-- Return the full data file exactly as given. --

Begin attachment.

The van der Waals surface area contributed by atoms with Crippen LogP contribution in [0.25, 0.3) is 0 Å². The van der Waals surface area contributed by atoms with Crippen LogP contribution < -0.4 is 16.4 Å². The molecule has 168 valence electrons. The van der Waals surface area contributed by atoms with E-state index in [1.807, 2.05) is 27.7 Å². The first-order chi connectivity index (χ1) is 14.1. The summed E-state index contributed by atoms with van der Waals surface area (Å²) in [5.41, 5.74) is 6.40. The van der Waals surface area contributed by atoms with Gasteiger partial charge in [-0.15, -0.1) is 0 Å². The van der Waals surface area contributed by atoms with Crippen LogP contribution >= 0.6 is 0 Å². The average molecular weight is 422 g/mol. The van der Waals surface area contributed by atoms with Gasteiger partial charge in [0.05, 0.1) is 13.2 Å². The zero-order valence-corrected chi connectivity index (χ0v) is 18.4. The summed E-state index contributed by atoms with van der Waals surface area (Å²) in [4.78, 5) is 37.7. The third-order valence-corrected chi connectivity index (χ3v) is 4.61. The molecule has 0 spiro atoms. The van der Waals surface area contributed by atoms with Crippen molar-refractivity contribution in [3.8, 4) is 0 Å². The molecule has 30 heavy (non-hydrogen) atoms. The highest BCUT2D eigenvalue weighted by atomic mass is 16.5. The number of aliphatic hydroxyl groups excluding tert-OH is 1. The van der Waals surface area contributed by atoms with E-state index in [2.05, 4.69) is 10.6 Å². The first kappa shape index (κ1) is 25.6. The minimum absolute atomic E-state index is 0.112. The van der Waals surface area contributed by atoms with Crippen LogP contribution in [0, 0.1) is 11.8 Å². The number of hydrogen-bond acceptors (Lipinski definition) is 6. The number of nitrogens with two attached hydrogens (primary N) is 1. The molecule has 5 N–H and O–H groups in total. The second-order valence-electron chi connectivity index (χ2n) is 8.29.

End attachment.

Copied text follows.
The van der Waals surface area contributed by atoms with Crippen LogP contribution in [0.25, 0.3) is 0 Å². The van der Waals surface area contributed by atoms with Crippen LogP contribution < -0.4 is 16.4 Å². The molecule has 168 valence electrons. The van der Waals surface area contributed by atoms with E-state index in [1.807, 2.05) is 27.7 Å². The first-order chi connectivity index (χ1) is 14.1. The summed E-state index contributed by atoms with van der Waals surface area (Å²) in [5.41, 5.74) is 6.40. The van der Waals surface area contributed by atoms with Gasteiger partial charge in [-0.15, -0.1) is 0 Å². The van der Waals surface area contributed by atoms with Crippen LogP contribution >= 0.6 is 0 Å². The average molecular weight is 422 g/mol. The van der Waals surface area contributed by atoms with Gasteiger partial charge in [0.05, 0.1) is 13.2 Å². The zero-order valence-corrected chi connectivity index (χ0v) is 18.4. The summed E-state index contributed by atoms with van der Waals surface area (Å²) in [4.78, 5) is 37.7. The third-order valence-corrected chi connectivity index (χ3v) is 4.61. The molecule has 0 spiro atoms. The van der Waals surface area contributed by atoms with Crippen molar-refractivity contribution in [3.8, 4) is 0 Å². The molecule has 30 heavy (non-hydrogen) atoms. The highest BCUT2D eigenvalue weighted by atomic mass is 16.5. The number of aliphatic hydroxyl groups excluding tert-OH is 1. The van der Waals surface area contributed by atoms with E-state index in [2.05, 4.69) is 10.6 Å². The first kappa shape index (κ1) is 25.6. The minimum absolute atomic E-state index is 0.112. The van der Waals surface area contributed by atoms with Crippen LogP contribution in [0, 0.1) is 11.8 Å². The number of hydrogen-bond acceptors (Lipinski definition) is 6. The number of nitrogens with two attached hydrogens (primary N) is 1. The molecule has 5 N–H and O–H groups in total. The second-order valence-electron chi connectivity index (χ2n) is 8.29.